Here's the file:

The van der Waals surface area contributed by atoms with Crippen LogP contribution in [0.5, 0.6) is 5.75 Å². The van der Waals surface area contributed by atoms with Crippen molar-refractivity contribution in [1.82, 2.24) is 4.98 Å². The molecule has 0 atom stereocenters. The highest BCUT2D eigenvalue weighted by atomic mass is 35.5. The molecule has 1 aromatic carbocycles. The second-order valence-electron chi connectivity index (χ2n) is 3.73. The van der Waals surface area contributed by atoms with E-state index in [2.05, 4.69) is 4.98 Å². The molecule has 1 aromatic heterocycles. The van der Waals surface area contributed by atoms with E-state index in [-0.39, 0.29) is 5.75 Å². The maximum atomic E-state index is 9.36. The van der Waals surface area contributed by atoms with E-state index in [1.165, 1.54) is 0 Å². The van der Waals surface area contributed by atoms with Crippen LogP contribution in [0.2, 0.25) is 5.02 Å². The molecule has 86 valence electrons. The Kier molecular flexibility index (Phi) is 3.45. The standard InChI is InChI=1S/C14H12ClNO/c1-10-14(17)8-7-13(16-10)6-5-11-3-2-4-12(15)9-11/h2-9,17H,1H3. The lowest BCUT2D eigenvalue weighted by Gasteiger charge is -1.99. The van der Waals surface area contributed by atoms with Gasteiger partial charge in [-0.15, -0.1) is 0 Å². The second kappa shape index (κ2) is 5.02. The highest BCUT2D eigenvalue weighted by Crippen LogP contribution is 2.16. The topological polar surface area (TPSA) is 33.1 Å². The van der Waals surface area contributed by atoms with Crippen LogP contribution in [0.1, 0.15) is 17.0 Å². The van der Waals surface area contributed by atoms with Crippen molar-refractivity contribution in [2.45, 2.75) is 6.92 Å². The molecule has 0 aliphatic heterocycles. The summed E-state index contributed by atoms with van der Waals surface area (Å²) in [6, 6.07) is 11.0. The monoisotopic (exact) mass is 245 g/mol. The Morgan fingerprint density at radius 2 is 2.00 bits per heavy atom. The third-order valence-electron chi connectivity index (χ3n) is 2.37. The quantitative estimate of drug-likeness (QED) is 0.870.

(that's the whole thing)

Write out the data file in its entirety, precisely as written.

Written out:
The van der Waals surface area contributed by atoms with Crippen LogP contribution in [0.5, 0.6) is 5.75 Å². The van der Waals surface area contributed by atoms with Crippen molar-refractivity contribution in [1.82, 2.24) is 4.98 Å². The molecule has 0 atom stereocenters. The highest BCUT2D eigenvalue weighted by atomic mass is 35.5. The molecule has 1 aromatic carbocycles. The second-order valence-electron chi connectivity index (χ2n) is 3.73. The van der Waals surface area contributed by atoms with E-state index in [2.05, 4.69) is 4.98 Å². The molecule has 1 aromatic heterocycles. The van der Waals surface area contributed by atoms with E-state index in [-0.39, 0.29) is 5.75 Å². The maximum atomic E-state index is 9.36. The van der Waals surface area contributed by atoms with E-state index in [1.165, 1.54) is 0 Å². The van der Waals surface area contributed by atoms with Crippen LogP contribution in [0.2, 0.25) is 5.02 Å². The molecule has 86 valence electrons. The Kier molecular flexibility index (Phi) is 3.45. The standard InChI is InChI=1S/C14H12ClNO/c1-10-14(17)8-7-13(16-10)6-5-11-3-2-4-12(15)9-11/h2-9,17H,1H3. The lowest BCUT2D eigenvalue weighted by Gasteiger charge is -1.99. The van der Waals surface area contributed by atoms with Gasteiger partial charge in [-0.15, -0.1) is 0 Å². The second kappa shape index (κ2) is 5.02. The highest BCUT2D eigenvalue weighted by Crippen LogP contribution is 2.16. The topological polar surface area (TPSA) is 33.1 Å². The van der Waals surface area contributed by atoms with Crippen LogP contribution in [0.1, 0.15) is 17.0 Å². The van der Waals surface area contributed by atoms with Crippen molar-refractivity contribution in [2.45, 2.75) is 6.92 Å². The molecule has 0 aliphatic heterocycles. The summed E-state index contributed by atoms with van der Waals surface area (Å²) in [6, 6.07) is 11.0. The monoisotopic (exact) mass is 245 g/mol. The Morgan fingerprint density at radius 2 is 2.00 bits per heavy atom. The third-order valence-electron chi connectivity index (χ3n) is 2.37. The quantitative estimate of drug-likeness (QED) is 0.870.